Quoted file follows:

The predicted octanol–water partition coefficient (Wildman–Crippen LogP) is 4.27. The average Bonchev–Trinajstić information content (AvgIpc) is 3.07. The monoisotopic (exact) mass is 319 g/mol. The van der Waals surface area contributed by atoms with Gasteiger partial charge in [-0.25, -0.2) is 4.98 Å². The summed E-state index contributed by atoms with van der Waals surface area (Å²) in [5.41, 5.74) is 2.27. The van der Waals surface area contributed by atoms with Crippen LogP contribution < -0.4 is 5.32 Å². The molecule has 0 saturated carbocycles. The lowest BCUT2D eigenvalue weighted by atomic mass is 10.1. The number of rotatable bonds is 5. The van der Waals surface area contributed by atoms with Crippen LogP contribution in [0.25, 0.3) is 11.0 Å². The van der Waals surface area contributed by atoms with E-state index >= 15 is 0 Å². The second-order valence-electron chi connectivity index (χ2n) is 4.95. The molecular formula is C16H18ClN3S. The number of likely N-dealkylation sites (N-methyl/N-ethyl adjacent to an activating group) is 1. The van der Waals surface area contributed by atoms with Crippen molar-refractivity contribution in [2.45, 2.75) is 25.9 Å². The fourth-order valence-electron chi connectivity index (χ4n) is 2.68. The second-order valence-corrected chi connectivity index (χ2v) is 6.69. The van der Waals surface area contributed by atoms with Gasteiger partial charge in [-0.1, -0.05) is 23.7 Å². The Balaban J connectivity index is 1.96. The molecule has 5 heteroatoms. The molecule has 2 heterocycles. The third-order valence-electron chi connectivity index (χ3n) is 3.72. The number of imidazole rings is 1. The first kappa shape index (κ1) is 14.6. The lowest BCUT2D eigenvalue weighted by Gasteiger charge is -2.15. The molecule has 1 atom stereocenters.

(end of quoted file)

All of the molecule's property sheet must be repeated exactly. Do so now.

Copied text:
The predicted octanol–water partition coefficient (Wildman–Crippen LogP) is 4.27. The average Bonchev–Trinajstić information content (AvgIpc) is 3.07. The monoisotopic (exact) mass is 319 g/mol. The van der Waals surface area contributed by atoms with Gasteiger partial charge in [-0.25, -0.2) is 4.98 Å². The summed E-state index contributed by atoms with van der Waals surface area (Å²) in [5.41, 5.74) is 2.27. The van der Waals surface area contributed by atoms with Crippen LogP contribution < -0.4 is 5.32 Å². The molecule has 0 saturated carbocycles. The lowest BCUT2D eigenvalue weighted by atomic mass is 10.1. The number of rotatable bonds is 5. The van der Waals surface area contributed by atoms with Crippen LogP contribution in [0.25, 0.3) is 11.0 Å². The van der Waals surface area contributed by atoms with E-state index >= 15 is 0 Å². The second-order valence-electron chi connectivity index (χ2n) is 4.95. The molecular formula is C16H18ClN3S. The number of likely N-dealkylation sites (N-methyl/N-ethyl adjacent to an activating group) is 1. The van der Waals surface area contributed by atoms with Crippen molar-refractivity contribution in [2.45, 2.75) is 25.9 Å². The fourth-order valence-electron chi connectivity index (χ4n) is 2.68. The second-order valence-corrected chi connectivity index (χ2v) is 6.69. The van der Waals surface area contributed by atoms with Gasteiger partial charge in [-0.1, -0.05) is 23.7 Å². The Balaban J connectivity index is 1.96. The molecule has 5 heteroatoms. The molecule has 2 heterocycles. The third-order valence-electron chi connectivity index (χ3n) is 3.72. The number of imidazole rings is 1. The first kappa shape index (κ1) is 14.6. The lowest BCUT2D eigenvalue weighted by Gasteiger charge is -2.15. The molecule has 1 atom stereocenters.